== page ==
Book Thief, The

Markus Zusak
The extraordinary #1 New York Times bestseller that will be in movie theaters on November 15, 2013, Markus Zusak's unforgettable story is about the ability of books to feed the soul.It is 1939. Nazi Germany. The country is holding its breath. Death has never been busier, and will become busier still. Liesel Meminger is a foster girl living outside of Munich, who scratches out a meager existence for herself by stealing when she encounters something she can’t resist–books. With the help of her accordion-playing foster father, she learns to read and shares her stolen books with her neighbors during bombing raids as well as with the Jewish man hidden in her basement. In superbly crafted writing that burns with intensity, award-winning author Markus Zusak, author of I Am the Messenger, has given us one of the most enduring stories of our time.

Reviews

Reviewed: 2020-10-06
I won't have the chance to write a review yet, but I will say that this book was a tear-jerker. I don't usually read fiction or YA, but was prompted to by my sister with this one. I have to say that although the characters are extraordinarily ordinary, they are very relatable and memorable. I can't say that this book changed my life but it is definitely well-written. Liesel and Rudy's relationship as well as the characters of Hans and Max are well developed and entertaining as well as deep and meaningful. Rosa is in a completely different league, as her interactions with her loved ones are both twisted and endemic to her. I loved all of the characters, and I enjoyed the book! I sure am glad that I decided to read it as my fiction choice for the month!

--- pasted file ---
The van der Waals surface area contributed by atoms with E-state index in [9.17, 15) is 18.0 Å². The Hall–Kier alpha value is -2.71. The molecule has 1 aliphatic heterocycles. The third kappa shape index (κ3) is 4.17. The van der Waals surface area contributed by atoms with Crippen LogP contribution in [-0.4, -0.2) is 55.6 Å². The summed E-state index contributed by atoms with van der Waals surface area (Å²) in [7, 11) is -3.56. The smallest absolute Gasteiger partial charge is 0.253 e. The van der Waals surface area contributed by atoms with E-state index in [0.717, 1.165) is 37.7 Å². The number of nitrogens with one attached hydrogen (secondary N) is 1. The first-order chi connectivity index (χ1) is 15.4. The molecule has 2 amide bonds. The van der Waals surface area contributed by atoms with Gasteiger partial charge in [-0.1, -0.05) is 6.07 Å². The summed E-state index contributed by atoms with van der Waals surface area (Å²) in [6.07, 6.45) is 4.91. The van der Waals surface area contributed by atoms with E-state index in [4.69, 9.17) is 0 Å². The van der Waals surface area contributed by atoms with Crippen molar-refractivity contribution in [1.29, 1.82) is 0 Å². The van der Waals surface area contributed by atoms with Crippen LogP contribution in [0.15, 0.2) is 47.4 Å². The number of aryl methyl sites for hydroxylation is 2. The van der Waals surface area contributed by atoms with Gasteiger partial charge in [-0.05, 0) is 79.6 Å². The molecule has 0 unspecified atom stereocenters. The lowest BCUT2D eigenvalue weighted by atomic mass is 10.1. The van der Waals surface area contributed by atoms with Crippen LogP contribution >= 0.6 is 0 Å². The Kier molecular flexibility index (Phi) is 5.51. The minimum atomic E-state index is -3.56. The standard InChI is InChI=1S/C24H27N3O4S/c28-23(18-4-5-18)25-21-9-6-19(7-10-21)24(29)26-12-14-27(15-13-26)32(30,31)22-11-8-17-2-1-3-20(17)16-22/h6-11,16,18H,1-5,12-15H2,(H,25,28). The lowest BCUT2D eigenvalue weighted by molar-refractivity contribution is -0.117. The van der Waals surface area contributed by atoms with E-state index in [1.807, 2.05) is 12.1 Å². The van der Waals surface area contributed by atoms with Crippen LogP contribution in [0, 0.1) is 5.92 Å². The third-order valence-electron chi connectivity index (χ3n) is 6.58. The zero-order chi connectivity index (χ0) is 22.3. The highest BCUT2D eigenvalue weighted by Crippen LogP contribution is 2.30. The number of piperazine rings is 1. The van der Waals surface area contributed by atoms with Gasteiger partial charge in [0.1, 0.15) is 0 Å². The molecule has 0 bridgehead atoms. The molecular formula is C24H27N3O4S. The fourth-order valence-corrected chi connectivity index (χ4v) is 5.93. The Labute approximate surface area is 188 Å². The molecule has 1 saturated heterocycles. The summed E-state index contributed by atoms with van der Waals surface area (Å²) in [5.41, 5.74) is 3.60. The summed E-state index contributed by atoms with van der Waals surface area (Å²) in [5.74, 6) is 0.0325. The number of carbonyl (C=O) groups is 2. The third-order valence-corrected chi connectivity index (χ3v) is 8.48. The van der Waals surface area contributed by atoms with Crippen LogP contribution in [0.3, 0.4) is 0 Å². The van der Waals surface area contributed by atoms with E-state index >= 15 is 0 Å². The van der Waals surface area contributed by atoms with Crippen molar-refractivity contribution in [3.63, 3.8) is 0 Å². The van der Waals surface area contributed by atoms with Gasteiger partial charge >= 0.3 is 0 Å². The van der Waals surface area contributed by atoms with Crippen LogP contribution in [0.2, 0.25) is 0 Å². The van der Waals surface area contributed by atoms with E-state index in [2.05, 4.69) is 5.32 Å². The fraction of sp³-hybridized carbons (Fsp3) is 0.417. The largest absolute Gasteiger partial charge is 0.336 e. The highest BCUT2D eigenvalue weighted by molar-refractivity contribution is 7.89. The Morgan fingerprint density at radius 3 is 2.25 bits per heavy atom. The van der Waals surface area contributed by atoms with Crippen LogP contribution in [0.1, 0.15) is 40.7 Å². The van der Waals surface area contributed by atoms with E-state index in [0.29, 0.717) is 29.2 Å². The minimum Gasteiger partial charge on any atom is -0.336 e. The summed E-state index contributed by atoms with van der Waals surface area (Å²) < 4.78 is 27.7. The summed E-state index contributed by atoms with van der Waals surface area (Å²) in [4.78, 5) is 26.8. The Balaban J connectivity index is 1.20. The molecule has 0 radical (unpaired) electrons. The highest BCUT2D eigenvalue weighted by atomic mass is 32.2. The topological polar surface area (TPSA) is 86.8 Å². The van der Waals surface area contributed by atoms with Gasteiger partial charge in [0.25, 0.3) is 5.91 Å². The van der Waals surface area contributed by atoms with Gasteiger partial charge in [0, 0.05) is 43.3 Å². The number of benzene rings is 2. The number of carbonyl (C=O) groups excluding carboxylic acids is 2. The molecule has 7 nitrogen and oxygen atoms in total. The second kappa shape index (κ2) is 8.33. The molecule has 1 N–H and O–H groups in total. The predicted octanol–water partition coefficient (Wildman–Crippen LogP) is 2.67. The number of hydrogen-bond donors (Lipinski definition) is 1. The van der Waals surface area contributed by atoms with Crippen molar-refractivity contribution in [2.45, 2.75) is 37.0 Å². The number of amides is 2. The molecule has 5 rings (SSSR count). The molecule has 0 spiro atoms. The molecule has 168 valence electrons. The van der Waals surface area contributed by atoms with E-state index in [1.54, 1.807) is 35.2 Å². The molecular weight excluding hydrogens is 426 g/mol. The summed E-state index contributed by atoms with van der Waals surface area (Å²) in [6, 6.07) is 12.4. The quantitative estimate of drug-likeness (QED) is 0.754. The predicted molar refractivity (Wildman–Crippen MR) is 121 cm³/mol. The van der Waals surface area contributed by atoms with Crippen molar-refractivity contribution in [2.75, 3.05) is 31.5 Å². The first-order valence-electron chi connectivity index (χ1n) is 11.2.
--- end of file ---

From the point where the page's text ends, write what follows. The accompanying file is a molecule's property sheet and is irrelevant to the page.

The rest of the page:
Reviewed: 2018-12-30
While the style of the book is unique, it doesn't detract from the story it seeks to tell. Beautifully structured and written, the Book Thief is an excellent example of well-crafted characters. Not to say, of course, that it's perfect. I dislike the inconsistency of Death's otherworldliness, and I don't feel like the narrative treated the Jewish characters well enough.
Reviewed: 2017-07-10

I can't put into words the beauty of this story. 

Reviewed: 2016-01-05

I kept hearing about this book through Booktube, so when I was buying some new books to get out of my reading slump, I picked this one up, because why not? Going in, I knew nothing about the story. However, I very much enjoyed this book. What can I say that hasn't already been said: So often when we hear about, or read, stories about WWII, its from the the side of the Allies, or from Jews. So, reading about a girl growing up in Germany, and the various ways it impacted her, was unexpected and refreshing, particularly as you see her growth from blind patriotism to blind hatred for Nazism, to an eventual understanding of the "greyness" of politics. It was an incredible read, and I enjoyed it so much more than I expected.

Reviewed: 2015-03-06

This book is amazing!!! It took me a couple chapters to get into the writing style, but once I did -- magic. This is definitely one of my new favorites! The end made me weep....WEEEEEP... but so worth it. Such an amazing story and I loved that it was told from the perspective of Death. So great!

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